Fiction: The Perfect Gift, Part I

Wintersday is in full swing but there are some in Tyria who are not interested in bell choirs or Toypocalypse.

This year, Wintersday had crept up on Tyria. With so many off fighting Elder Dragons, it was a wonder Tixx had decided to visit at all. Although the war in the Maguuma Wastes was going nowhere, children still played with magic snow, bell choirs still rang through the streets, and Wes still didn’t have a present for his beloved. The ranger took his hat from his head, spinning it idly as he stared at the book cart. The world floated past him – the barking of merchants, the laughter of children – but it was all lost to his inner maelstrom of thought. He read through the titles dismissively, grimacing over some, chuckling at others. The reef drake at his side nudged him, nearly bowling him into the cart. Wes laughed, shaken from his musings. “What is it boy?” he asked, “Sick of shopping already?” The drake smacked its lips, blue tongue peeking out. “Alright.” Wes placed his hat back on his head and motioned for the drake, “Let’s go.”

Divinity’s Reach cavorted around him as he moved along the lower ring road, glancing at carts and storefronts. Every time he slowed, the drake bumped against his knee, forcing him to move again. Wes glared at him after the third bump. “Now, listen, you. Stop. We have to get her something, so I have to shop.” The drake made the same smacking sound, twisting his head to study Wes as he spoke. Wes started to say more then changed his mind. He shook his head and turned away, “Dogs, nothing wrong with dogs,” he muttered, starting down the street again.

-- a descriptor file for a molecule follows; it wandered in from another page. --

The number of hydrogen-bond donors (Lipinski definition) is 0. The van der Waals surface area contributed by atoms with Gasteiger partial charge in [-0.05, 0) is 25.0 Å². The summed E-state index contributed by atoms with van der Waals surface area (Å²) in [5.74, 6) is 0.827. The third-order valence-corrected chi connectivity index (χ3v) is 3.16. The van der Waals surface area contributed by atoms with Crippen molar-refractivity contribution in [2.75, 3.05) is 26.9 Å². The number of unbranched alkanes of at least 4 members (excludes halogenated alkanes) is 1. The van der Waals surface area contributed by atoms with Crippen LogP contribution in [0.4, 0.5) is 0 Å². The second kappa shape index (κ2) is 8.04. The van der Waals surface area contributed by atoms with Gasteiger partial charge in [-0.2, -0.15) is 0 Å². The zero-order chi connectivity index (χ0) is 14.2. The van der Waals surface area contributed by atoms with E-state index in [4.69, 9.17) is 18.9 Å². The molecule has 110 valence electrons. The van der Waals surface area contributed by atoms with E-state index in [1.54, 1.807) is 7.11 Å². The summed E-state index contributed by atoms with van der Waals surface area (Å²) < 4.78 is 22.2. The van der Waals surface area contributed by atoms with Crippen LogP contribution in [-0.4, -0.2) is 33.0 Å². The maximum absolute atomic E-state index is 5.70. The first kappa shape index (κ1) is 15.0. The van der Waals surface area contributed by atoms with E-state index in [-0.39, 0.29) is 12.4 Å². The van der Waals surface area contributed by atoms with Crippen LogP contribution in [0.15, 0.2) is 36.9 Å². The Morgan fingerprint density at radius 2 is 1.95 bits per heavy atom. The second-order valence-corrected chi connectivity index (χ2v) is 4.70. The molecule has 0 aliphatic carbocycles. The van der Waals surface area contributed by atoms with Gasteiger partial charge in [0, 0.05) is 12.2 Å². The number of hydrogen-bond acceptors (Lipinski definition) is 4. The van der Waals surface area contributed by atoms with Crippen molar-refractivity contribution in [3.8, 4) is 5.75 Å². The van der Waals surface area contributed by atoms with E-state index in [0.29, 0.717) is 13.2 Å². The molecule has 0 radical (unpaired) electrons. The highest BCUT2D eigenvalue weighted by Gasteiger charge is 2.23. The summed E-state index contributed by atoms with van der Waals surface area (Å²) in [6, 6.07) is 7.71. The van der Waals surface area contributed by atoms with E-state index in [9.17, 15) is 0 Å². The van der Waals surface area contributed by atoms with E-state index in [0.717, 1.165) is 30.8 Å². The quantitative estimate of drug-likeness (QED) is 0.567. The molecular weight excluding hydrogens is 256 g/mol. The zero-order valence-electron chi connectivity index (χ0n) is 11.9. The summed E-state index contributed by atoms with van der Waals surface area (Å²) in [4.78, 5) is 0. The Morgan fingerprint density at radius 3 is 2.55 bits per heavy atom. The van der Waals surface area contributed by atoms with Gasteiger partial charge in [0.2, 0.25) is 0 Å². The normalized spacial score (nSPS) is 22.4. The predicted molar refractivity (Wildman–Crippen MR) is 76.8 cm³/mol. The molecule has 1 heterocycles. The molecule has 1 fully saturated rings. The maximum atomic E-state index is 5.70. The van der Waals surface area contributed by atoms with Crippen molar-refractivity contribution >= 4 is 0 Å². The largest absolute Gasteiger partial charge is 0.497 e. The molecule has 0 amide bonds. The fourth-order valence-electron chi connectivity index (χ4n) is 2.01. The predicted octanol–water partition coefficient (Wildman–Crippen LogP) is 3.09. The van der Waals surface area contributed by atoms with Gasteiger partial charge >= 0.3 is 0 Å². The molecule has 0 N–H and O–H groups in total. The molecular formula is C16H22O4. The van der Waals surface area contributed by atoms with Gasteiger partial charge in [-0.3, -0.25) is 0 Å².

Once he reached Dwayna’s High Road for a second time, he sighed, “Divinity’s Reach is too ordinary,” he said. “We aren’t going to find anything for Roobi here.” He stepped through the elevator transport and walked across the upper plaza to the asura gate, heading for Lion’s Arch, “Let’s hit the road.” He stepped instantly to the Krytan port city, trading green hills urbanity for the bustling port city. Beyond the gate hub, the ringing of hammers joined with Wintersday bells to create a disjointed chorus. He paused for a moment, trying to decide which city would offer the best chance for the gift he wanted. Then, crossing the sandy cobblestones, he headed for the gate to Rata Sum and stepped from the sea salt air of Lion’s Arch to the steamy, oppressive humidity of Maguuma Jungle. “Maybe we’ll find something here,” Wes thought, “The Toymaker himself is asura.”

Alchemagical creations greeted him, glowing blue-green-purple in the ancient city. Most citizens of the city barely reached Wes’ knees and he found himself having to look down more often than not as he traversed the stone rampways in a vain attempt to not bump into a scurrilous bookworm or mad scientist. When he reached the bottom of the tetrahedron, he sighed and looked around. He had passed through the crafting and merchant areas and was still empty-handed. Before him, a dark alcove sat, half-hidden by a set of dim curtains. Two fervid, pink eyes gleamed in the darkness. “What are you looking for, Booka?” the asura in the alcove asked.